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As Big Ten gets stronger, Ryan's recruiting puts Badgers in a hole

Today marks the start of the early signing period for high school seniors across the country. It's an exciting day for players, parents and the schools that put together the top recruiting classes.

But for fans of the Wisconsin Badgers, they can only think about what could have been.

Bo Ryan's 2010 recruiting class resembles the same ones he has been putting together this entire decade. It consists of overlooked, underrated late-bloomers that help the Badgers consistently make the NCAA Tournament and occasionally win the Big Ten conference in years when other top programs are rebuilding.

These players, along with Ryan's incredibly successful coaching methods, have put Wisconsin on the map in college basketball. UW's streak of 11-consecutive NCAA Tournament appearances is no small feat and Ryan deserves more credit than he has received.

I'm not ready to say that streak is in major jeopardy entering the 2009-10 campaign, like many other college basketball writers have in the last few weeks. I am ready to say, however, that it could be awhile before Bo Ryan wins the Big Ten again.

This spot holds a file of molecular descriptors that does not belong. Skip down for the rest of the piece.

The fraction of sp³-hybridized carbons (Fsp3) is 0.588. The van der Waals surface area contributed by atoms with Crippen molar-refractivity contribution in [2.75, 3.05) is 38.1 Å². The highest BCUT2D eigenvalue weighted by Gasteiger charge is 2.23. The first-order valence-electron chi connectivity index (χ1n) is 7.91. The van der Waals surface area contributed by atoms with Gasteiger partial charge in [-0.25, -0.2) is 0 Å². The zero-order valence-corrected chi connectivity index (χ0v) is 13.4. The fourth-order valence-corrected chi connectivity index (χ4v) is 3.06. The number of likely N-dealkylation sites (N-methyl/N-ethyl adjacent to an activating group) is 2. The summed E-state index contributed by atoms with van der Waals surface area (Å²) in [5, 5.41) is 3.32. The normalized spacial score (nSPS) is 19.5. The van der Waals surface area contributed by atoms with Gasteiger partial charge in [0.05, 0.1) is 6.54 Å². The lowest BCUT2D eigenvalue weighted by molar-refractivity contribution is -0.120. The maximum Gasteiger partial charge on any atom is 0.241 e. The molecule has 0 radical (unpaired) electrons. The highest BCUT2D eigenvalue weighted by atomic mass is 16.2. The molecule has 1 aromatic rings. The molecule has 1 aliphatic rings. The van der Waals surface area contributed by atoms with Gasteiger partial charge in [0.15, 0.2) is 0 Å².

About a year ago, UW's 2010 class looked like one of the best in the country. Two years ago, his 2009 class looked pretty darn good too. Just a month ago, his 2011 class -- which features a boatload of talent in Illinois -- looked very promising.

Oh, how things can change quickly in the recruiting world.

Looking across the college basketball landscape, it hurts to see some of the players out there that were once seriously recruited by Wisconsin. Two of them happen to be on the Blue Ribbon College Basketball Yearbook's Pre-Season All-American Team: Kansas' Cole Aldrich and Ohio State's Evan Turner.

Those are the superstars everyone knows about. But there also plenty of young stars in the making that have the potential to be All-Americans.

Minnesota's Royce White, a true-freshman, was a blue-chip recruit considering Tubby Smith's Gophers and Ryan's Badgers. He went to the place where he could contribute right away and showcase his talents in a fast-paced offense. Good for him. In return, the Badgers nabbed Mike Bruesewitz, an incoming freshman who was considered the second best player in the state of Minnesota -- behind White. He should see playing time this season and develop into a solid role player like Joe Krabbenhoft.

Madison's own Vander Blue was verbally committed to Wisconsin before getting a wake-up call and realizing his potential was better suited at Marquette, where he could also run up and down the floor. Good for him. Yesterday, Wisconsin filled Blue's scholarship with Duje Dukan, a 6-8 deep threat from Deerfield, Ill who is also only a 1-star recruit, according to